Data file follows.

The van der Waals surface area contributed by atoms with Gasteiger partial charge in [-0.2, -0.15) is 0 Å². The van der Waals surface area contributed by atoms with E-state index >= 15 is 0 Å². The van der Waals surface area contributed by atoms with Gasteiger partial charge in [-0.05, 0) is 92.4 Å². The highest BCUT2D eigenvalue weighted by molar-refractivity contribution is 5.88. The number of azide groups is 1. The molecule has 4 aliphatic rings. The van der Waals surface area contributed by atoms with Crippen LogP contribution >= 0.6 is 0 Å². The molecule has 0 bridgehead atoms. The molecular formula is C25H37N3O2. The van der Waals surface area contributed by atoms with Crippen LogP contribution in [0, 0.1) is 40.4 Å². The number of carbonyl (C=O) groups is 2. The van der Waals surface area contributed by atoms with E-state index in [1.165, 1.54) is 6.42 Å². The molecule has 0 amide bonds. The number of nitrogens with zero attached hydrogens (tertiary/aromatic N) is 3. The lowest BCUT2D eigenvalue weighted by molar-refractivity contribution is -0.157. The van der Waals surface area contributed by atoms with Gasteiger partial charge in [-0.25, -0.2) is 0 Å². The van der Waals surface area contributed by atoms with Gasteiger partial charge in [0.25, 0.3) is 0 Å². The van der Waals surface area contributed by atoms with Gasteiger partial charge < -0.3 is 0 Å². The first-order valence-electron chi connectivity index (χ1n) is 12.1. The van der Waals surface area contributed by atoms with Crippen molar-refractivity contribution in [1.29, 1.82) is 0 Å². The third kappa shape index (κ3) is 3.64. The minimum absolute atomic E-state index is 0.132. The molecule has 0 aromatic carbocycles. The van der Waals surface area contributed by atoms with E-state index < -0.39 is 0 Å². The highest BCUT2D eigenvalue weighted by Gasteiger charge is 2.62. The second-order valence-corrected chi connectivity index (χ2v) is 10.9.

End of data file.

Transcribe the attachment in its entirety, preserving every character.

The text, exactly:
The van der Waals surface area contributed by atoms with Gasteiger partial charge in [-0.2, -0.15) is 0 Å². The van der Waals surface area contributed by atoms with E-state index >= 15 is 0 Å². The van der Waals surface area contributed by atoms with Gasteiger partial charge in [-0.05, 0) is 92.4 Å². The highest BCUT2D eigenvalue weighted by molar-refractivity contribution is 5.88. The number of azide groups is 1. The molecule has 4 aliphatic rings. The van der Waals surface area contributed by atoms with Crippen LogP contribution >= 0.6 is 0 Å². The molecule has 0 bridgehead atoms. The molecular formula is C25H37N3O2. The van der Waals surface area contributed by atoms with Crippen LogP contribution in [0, 0.1) is 40.4 Å². The number of carbonyl (C=O) groups is 2. The van der Waals surface area contributed by atoms with E-state index in [1.165, 1.54) is 6.42 Å². The molecule has 0 amide bonds. The number of nitrogens with zero attached hydrogens (tertiary/aromatic N) is 3. The lowest BCUT2D eigenvalue weighted by molar-refractivity contribution is -0.157. The van der Waals surface area contributed by atoms with Gasteiger partial charge in [-0.25, -0.2) is 0 Å². The van der Waals surface area contributed by atoms with Gasteiger partial charge in [0.25, 0.3) is 0 Å². The van der Waals surface area contributed by atoms with Gasteiger partial charge < -0.3 is 0 Å². The first-order valence-electron chi connectivity index (χ1n) is 12.1. The van der Waals surface area contributed by atoms with Crippen molar-refractivity contribution in [1.29, 1.82) is 0 Å². The third kappa shape index (κ3) is 3.64. The minimum absolute atomic E-state index is 0.132. The molecule has 0 aromatic carbocycles. The van der Waals surface area contributed by atoms with E-state index < -0.39 is 0 Å². The highest BCUT2D eigenvalue weighted by Gasteiger charge is 2.62. The second-order valence-corrected chi connectivity index (χ2v) is 10.9.